2 Surprisingly Bearish Bets from This Multi-Billion Dollar Hedge Fund
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Eton Park Capital recently filed its 3Q 13F with the SEC, which gives individual investors remarkable insight into the holdings of the New York-based hedge fund. Eric Mindich founded Eton in 2004 after fifteen years with Goldman Sachs. His focus is on long/short equity positions and merger arbitrage. In Eton’s recent 13F filing, the most notable items catching our eye were large sell-offs of News Corp and eBay.
News Corp (NASDAQ: NWS), even after Eton initiated a near-40% share sell-off during 3Q, the media company still makes up over 9.5% of its 13F and remains its top stock holding. News Corp is expected to grow revenues by 3% in 2013, and 4% in 2014 on the back of growing advertising gains. Despite an elevated P/E at 22x trailing earnings, News Corp appears to be a good value with a forward P/E of 12x. What will also help unlock value for shareholders will be the separation of News Corp’s publishing and entertainment businesses, which will be completed in 2013. News Corp is also one of the top ten service stocks loved by hedge funds.
Dollar General (NYSE: DG) saw an 11% increase in Eton's position from 2Q and makes up the 2nd largest 13F holding. Dollar General has performed well in a struggling economy as consumers trade down. Sales are expected to be up 9% in 2013, with same store sale growth of 5.2% helping drive that revenue expansion. Dollar General’s assortment of products and low-priced consumer staples should also allow it to perform well in a bolstering economy. Dollar General trades in line with its major competitors Dollar Tree and Family Dollar, but may still be a good value play. Dollar General trades at 19x trailing earnings but 14x forward earnings. Couple this with their 18% five-year expected earnings growth rate and the discount retailer presents investors with growth at a very reasonable price.
Eton sold off over 35% of its Nielsen Hldg (NYSE: NLSN) shares during 3Q, which now make up just below 5% of the firm’s 13F. The global info company has managed to beat estimates each of the last four quarters but remains flat year to date, presenting a potential value opportunity. At first glance, Nielsen appears expensive at 30x earnings, especially compared to the business services industry, but its forward P/E of 13x looks to be one reason to go long.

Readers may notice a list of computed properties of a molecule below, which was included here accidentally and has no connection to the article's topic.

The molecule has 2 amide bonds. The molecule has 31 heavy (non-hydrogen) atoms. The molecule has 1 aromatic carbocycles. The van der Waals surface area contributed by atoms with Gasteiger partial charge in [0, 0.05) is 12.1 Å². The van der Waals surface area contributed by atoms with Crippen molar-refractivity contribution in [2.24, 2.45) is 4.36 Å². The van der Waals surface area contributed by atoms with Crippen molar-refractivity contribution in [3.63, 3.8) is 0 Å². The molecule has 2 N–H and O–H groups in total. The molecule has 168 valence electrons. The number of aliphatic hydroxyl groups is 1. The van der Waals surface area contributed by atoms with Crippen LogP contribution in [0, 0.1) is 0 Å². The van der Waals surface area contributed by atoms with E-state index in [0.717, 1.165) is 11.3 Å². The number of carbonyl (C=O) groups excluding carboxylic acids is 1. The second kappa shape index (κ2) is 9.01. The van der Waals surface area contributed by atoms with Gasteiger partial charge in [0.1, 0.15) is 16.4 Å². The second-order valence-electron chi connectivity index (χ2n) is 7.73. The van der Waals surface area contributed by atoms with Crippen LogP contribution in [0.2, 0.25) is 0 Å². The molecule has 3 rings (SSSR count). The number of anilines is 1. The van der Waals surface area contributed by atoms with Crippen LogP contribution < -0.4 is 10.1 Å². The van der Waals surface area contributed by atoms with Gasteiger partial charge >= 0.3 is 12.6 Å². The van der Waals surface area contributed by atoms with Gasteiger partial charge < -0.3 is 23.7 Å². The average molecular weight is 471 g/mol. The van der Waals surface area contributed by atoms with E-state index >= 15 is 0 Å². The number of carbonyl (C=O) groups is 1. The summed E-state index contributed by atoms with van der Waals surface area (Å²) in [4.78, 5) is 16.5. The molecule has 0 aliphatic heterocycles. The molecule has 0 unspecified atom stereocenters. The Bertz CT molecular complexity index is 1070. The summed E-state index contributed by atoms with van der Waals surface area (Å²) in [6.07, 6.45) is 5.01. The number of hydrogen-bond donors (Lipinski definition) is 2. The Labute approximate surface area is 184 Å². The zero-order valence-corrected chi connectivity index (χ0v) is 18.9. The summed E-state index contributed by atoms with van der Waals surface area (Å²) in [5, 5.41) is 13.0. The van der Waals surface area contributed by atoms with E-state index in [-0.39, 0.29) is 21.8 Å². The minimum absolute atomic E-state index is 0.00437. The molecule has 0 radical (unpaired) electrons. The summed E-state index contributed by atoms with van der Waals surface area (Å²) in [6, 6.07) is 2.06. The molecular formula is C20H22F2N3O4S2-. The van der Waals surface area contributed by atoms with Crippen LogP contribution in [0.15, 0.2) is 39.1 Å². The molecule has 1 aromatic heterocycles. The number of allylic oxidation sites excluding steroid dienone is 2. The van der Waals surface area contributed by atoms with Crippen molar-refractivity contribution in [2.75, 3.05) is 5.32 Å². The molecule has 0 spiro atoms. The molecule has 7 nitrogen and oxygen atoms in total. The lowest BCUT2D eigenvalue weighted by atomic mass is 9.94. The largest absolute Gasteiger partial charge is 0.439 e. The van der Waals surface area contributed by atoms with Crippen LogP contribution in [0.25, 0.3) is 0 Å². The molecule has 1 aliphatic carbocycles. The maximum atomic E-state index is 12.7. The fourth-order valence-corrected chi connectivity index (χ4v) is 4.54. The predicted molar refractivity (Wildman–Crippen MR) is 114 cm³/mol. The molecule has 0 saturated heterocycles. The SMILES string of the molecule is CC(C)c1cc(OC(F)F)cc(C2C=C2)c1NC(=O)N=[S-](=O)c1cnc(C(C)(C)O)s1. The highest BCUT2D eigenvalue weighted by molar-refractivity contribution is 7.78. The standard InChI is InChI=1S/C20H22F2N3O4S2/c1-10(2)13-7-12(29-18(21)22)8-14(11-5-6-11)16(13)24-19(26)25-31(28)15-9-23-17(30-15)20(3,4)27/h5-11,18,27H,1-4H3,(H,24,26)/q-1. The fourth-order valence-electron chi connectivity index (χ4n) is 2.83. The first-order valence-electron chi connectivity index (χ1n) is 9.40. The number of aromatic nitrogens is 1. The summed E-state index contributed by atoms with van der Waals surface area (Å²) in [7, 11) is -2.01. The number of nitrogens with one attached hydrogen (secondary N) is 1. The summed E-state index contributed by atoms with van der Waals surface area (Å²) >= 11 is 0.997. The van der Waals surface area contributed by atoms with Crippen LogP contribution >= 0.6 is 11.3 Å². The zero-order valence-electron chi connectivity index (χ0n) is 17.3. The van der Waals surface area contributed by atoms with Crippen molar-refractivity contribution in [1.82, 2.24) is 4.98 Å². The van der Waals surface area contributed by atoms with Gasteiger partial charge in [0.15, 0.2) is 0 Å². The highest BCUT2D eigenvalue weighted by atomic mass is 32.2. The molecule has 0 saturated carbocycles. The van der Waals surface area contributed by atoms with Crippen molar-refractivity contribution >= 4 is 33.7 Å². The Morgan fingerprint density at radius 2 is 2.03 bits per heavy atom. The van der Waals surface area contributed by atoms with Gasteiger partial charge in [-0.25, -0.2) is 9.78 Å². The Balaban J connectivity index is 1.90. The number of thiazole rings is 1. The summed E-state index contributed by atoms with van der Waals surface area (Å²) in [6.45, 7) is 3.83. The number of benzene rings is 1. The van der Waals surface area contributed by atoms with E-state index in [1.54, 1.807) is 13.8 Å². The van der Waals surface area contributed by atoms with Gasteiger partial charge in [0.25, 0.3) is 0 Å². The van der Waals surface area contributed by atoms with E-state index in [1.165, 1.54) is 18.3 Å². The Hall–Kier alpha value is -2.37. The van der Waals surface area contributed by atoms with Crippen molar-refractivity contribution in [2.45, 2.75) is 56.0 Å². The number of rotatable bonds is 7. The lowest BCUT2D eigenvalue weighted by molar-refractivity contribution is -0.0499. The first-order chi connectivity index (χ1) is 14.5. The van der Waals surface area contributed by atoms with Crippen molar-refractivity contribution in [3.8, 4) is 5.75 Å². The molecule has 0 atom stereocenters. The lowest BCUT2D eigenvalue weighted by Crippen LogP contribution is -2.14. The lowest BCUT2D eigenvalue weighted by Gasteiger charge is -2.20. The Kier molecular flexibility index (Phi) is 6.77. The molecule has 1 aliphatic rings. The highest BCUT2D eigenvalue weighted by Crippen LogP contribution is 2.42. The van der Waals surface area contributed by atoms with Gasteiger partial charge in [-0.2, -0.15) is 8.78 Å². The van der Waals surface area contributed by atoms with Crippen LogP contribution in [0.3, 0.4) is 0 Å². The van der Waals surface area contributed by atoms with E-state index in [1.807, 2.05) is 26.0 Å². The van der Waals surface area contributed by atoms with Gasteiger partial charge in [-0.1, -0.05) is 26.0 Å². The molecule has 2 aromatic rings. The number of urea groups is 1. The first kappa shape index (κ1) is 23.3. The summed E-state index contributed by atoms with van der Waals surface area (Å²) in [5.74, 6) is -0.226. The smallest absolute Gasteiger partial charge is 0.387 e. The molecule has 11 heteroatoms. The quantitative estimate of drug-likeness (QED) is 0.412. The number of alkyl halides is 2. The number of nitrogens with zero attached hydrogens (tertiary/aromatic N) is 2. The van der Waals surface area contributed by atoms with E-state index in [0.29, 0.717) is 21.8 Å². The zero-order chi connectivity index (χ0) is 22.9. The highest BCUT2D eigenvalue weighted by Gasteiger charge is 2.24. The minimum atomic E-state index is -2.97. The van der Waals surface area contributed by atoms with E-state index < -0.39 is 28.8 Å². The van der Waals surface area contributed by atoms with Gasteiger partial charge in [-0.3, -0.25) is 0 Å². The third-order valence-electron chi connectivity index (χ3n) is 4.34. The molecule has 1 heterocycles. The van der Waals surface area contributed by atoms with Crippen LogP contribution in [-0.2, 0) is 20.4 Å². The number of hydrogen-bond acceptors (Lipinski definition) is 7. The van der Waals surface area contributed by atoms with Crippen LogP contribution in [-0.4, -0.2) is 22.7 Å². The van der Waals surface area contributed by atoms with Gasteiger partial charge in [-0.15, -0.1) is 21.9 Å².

Viacom (NASDAQ: VIAB) shares owned remained relatively stable for Eton, and made up the fourth stock in Eton’s 13F. Viacom is another media company, but trades well below News Corp at 11x earnings. The entertainment company is expected to see revenue down 3% in 2012 but rebound to a positive 3.5% in 2013. Key drivers for Viacom will be a rise in the TV segment, including affiliate deals and advertising.
eBay (NASDAQ: EBAY), meanwhile, was victim of a 38% share decrease from 2Q and is now Eton’s fifth largest equity 13F holding. The e-retailer is showing strong revenue growth, expected to be up 20% in 2012 and 14% in 2013. Driving this expansion will be PayPal, which is expected to see revenue growth of 25% in 2012. The online auction leader has a niche business model that should help fuel future earnings growth. The online auction business, along with the rapidly growing PayPal segment, is expected to grow eBay’s five-year EPS at 18% annually.
News Corp and Viacom are two media companies that have their own catalysts which should help push the company higher in the interim. Dollar General, the discount retailer, should be able to capture customers from competitors and higher end retailers as it introduces a broader line of health and beauty products. We also like the niche business models of Nielsen and eBay and expect them to perform well in the interim. Check out all of Eton Park’s top stock picks.
This article is written by Marshall Hargrave and edited by Jake Mann. They don't own shares in any of the stocks mentioned in this article. The Motley Fool has no positions in the stocks mentioned above. Motley Fool newsletter services recommend eBay. Try any of our Foolish newsletter services free for 30 days. We Fools may not all hold the same opinions, but we all believe that considering a diverse range of insights makes us better investors. The Motley Fool has a disclosure policy. Is this post wrong? Click here. Think you can do better? Join us and write your own!